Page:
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Standby Generator House

A Grade II Listed Building in Threehammer Common, Norfolk

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Latitude: 52.7271 / 52°43'37"N

Longitude: 1.4691 / 1°28'8"E

OS Eastings: 634345

OS Northings: 320032

OS Grid: TG343200

Mapcode National: GBR XJ5.07R

Mapcode Global: WHMT4.JQT5

Entry Name: Standby Generator House

Listing Date: 22 February 2008

Grade: II

Source: Historic England

Source ID: 1393189

English Heritage Legacy ID: 495512

Location: Neatishead, North Norfolk, Norfolk, NR12

County: Norfolk

District: North Norfolk

Civil Parish: Neatishead

Built-Up Area: Threehammer Common

Traditional County: Norfolk

Lieutenancy Area (Ceremonial County): Norfolk

Church of England Parish: Neatishead St Peter

Church of England Diocese: Norwich

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Listing Text


22-FEB-08 Standby Generator House

Standby generator house, dating to the early 1950s, built to resemble a simple chapel.

EXTERIOR: It comprises a rectangular, double height generator hall with a two-storey offset header tower attached to the south-east, all built in brick. The roofs over the hall and tower are steeply pitched and pantiled. The main roof sweeps down to form a catslide over a small porch like projection off the south corner. The main entrance elevation faces north-east, with access to the generator hall through tall double doors. Above are two air-tile vents. To the left of the doors is a projecting brick flue, square in plan. Attached to the main building and to the left of the flue is the two-storey belfry-like tower which has a pair of tall wooden planked doors on the ground-floor and a large opening with double doors at first-floor level. The south-east elevation of the generator hall has double wooden doors on the ground-floor with a nine pane Crittall window above. The north-west elevation has two similar Crittall windows at high level. The gable end has two rows of air-tile vents. There are further vents in the side walls to provide ventilation to the generator hall.

INTERIOR: The lofty generator hall is divided into four bays by massive reinforced concrete beams which support a gantry crane complete with lifting tackle. The roof above is ceiled in at collar level but appears to be of simple coupled rafter construction. The louvered covers survive over most of the air-tile vents, as does the pipe outlet which fed exhaust fumes from the generator into the flue. The generator and transformers have been removed.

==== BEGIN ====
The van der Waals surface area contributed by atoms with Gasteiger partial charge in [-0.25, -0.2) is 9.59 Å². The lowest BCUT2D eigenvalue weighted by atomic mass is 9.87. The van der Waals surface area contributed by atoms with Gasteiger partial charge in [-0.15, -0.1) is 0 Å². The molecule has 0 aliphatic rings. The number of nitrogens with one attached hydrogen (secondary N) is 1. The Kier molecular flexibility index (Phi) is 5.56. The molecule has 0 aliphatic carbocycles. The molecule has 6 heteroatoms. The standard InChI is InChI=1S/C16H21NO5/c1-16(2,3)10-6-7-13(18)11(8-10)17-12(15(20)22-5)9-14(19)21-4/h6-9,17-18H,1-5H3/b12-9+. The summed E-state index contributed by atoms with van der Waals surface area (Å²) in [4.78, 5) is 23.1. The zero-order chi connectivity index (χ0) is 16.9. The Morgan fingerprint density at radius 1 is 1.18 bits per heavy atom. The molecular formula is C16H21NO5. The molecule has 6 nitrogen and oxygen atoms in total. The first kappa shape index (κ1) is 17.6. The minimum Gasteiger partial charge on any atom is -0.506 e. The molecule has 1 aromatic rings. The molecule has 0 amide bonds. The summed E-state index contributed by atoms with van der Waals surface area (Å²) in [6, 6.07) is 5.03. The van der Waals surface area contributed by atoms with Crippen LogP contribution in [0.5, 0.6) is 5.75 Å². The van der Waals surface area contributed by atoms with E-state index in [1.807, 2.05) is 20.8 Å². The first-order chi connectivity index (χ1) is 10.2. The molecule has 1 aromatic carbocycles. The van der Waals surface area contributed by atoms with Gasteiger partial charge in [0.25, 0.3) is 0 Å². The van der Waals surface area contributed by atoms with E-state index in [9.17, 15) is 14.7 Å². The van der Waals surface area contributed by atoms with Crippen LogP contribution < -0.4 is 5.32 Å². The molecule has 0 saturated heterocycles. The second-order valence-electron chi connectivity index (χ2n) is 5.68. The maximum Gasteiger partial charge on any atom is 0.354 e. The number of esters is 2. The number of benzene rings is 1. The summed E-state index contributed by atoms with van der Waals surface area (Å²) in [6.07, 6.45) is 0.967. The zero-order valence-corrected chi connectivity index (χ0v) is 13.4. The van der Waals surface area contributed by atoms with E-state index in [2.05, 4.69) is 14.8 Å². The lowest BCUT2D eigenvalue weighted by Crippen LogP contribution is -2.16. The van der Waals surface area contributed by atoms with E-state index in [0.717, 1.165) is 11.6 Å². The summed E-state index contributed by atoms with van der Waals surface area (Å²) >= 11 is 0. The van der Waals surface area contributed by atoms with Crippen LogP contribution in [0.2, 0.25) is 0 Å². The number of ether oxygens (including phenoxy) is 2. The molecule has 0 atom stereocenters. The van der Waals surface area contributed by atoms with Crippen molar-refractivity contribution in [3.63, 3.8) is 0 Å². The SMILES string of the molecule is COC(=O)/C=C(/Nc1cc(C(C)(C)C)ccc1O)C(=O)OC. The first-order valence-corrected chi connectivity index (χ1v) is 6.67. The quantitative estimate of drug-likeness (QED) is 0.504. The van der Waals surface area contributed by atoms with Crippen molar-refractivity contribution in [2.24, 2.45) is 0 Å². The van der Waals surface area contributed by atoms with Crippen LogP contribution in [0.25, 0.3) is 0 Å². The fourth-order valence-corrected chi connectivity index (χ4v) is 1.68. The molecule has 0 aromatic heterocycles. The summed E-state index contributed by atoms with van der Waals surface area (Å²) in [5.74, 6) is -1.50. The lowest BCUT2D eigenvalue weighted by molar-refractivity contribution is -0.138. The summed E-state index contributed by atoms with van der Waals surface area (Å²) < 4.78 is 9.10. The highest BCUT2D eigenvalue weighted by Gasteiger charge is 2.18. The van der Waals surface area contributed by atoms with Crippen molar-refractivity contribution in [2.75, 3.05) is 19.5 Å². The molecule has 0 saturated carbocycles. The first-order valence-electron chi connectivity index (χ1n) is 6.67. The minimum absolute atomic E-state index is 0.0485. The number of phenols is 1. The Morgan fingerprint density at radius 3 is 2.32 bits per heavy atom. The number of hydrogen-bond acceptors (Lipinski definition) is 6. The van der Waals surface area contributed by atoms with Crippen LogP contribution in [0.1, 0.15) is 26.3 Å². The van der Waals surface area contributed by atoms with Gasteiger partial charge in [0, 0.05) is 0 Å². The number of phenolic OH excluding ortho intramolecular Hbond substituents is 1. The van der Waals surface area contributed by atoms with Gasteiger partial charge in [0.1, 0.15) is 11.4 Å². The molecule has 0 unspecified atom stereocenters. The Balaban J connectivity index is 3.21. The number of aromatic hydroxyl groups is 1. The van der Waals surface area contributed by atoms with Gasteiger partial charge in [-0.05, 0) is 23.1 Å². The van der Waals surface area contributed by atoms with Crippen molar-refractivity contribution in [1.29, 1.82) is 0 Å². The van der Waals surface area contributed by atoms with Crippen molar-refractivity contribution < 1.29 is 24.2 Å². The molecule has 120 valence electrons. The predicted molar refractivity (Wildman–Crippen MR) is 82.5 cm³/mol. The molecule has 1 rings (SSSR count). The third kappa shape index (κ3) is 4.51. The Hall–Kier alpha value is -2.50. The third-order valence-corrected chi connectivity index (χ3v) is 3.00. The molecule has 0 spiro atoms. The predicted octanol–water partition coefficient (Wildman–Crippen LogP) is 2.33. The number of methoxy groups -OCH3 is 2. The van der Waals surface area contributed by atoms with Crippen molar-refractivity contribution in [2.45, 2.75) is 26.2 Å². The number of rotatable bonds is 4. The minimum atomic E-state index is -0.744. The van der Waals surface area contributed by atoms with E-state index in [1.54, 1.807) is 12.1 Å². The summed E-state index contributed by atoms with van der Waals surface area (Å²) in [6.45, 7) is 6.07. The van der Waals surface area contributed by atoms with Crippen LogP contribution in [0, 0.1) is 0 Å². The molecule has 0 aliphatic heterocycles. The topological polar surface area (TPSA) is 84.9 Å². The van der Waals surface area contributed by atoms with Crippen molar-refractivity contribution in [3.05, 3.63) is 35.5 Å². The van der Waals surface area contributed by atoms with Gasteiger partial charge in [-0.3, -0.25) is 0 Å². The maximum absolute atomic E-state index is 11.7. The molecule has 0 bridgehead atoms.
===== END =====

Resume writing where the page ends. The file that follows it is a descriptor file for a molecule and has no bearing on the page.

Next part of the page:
To the south of the generator house is a rectangular concrete bund enclosed by a low brick wall where the diesel tanks would have been positioned.

HISTORY: RAF Neatishead opened in June 1941 as a Ground Control Intercept (GCI) Station and was retained after the end of the war. In the early 1950s, as part of the Rotor scheme to refurbish Britain's radar defences, the R3 underground operations block was built, accessed by staircase to the rear of a guardroom disguised as a bungalow. On the surface, new protected radar plinths were constructed. In addition to the main technical site, a number of dispersed components were built, including wireless transmitter and receiver stations and a standby generator house spread in an arc at a distance of about 1.6km from the centre. The standby generator house was built in nearby Neatishead village and was designed to resemble a simple chapel when viewed from a distance. It is almost identical to the one at Kelvedon Hatch but is roofed with local pantiles.

Cocroft, W D, 2001, Cold War Monuments: an assessment by the Monuments Protection Programme, English Heritage
Cocroft, W D & Thomas, R J C, Cold War. Building for Nuclear Confrontation 1946-1989, English Heritage

Summary of Importance:
RAF Neatishead is unique in being able to represent the changes to Britain's air defence policy throughout the Cold War until the present day. Many of the buildings on site are of special interest. They form a significant group of little altered contemporary structures which clearly reflect their function and Neatishead's place as the longest continuously occupied radar station in Britain, and probably the world. The standby generator house is a rare example of an early 1950s Rotor period radar generator building, constructed in the style of a simple chapel with attached belfry. This design both allowed the building to blend into the countryside and camouflaged its true function.

This text is from the original listing, and may not necessarily reflect the current setting of the building.

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